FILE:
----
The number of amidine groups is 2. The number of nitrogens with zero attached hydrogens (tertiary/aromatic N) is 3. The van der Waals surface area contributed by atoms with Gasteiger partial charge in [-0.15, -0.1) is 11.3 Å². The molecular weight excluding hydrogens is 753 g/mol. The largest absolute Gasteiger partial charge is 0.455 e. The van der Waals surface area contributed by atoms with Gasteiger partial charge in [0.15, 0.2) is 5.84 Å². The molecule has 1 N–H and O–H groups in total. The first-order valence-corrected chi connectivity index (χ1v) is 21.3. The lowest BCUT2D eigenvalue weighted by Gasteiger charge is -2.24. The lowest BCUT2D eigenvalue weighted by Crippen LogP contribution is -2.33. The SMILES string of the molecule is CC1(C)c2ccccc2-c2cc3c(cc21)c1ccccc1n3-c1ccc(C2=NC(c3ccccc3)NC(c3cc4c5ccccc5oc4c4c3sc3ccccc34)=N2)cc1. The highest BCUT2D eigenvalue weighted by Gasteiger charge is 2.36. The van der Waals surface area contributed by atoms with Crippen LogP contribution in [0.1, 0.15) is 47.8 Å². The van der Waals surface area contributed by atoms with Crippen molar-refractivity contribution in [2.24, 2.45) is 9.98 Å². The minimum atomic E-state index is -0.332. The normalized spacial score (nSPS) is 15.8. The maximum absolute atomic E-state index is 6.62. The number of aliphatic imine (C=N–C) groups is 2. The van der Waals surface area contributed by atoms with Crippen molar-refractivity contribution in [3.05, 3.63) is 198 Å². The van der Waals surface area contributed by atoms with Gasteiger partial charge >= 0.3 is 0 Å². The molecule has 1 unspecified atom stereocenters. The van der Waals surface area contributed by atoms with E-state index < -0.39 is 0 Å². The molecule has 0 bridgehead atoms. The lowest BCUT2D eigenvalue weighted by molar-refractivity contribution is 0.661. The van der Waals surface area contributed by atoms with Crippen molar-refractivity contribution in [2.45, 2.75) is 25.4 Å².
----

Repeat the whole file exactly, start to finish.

The number of amidine groups is 2. The number of nitrogens with zero attached hydrogens (tertiary/aromatic N) is 3. The van der Waals surface area contributed by atoms with Gasteiger partial charge in [-0.15, -0.1) is 11.3 Å². The molecular weight excluding hydrogens is 753 g/mol. The largest absolute Gasteiger partial charge is 0.455 e. The van der Waals surface area contributed by atoms with Gasteiger partial charge in [0.15, 0.2) is 5.84 Å². The molecule has 1 N–H and O–H groups in total. The first-order valence-corrected chi connectivity index (χ1v) is 21.3. The lowest BCUT2D eigenvalue weighted by Gasteiger charge is -2.24. The lowest BCUT2D eigenvalue weighted by Crippen LogP contribution is -2.33. The SMILES string of the molecule is CC1(C)c2ccccc2-c2cc3c(cc21)c1ccccc1n3-c1ccc(C2=NC(c3ccccc3)NC(c3cc4c5ccccc5oc4c4c3sc3ccccc34)=N2)cc1. The highest BCUT2D eigenvalue weighted by Gasteiger charge is 2.36. The van der Waals surface area contributed by atoms with Crippen LogP contribution in [0.1, 0.15) is 47.8 Å². The van der Waals surface area contributed by atoms with Crippen molar-refractivity contribution in [2.24, 2.45) is 9.98 Å². The minimum atomic E-state index is -0.332. The normalized spacial score (nSPS) is 15.8. The maximum absolute atomic E-state index is 6.62. The number of aliphatic imine (C=N–C) groups is 2. The van der Waals surface area contributed by atoms with Crippen molar-refractivity contribution in [3.05, 3.63) is 198 Å². The van der Waals surface area contributed by atoms with Gasteiger partial charge >= 0.3 is 0 Å². The molecule has 1 unspecified atom stereocenters. The van der Waals surface area contributed by atoms with E-state index < -0.39 is 0 Å². The molecule has 0 bridgehead atoms. The lowest BCUT2D eigenvalue weighted by molar-refractivity contribution is 0.661. The van der Waals surface area contributed by atoms with Crippen molar-refractivity contribution in [2.45, 2.75) is 25.4 Å².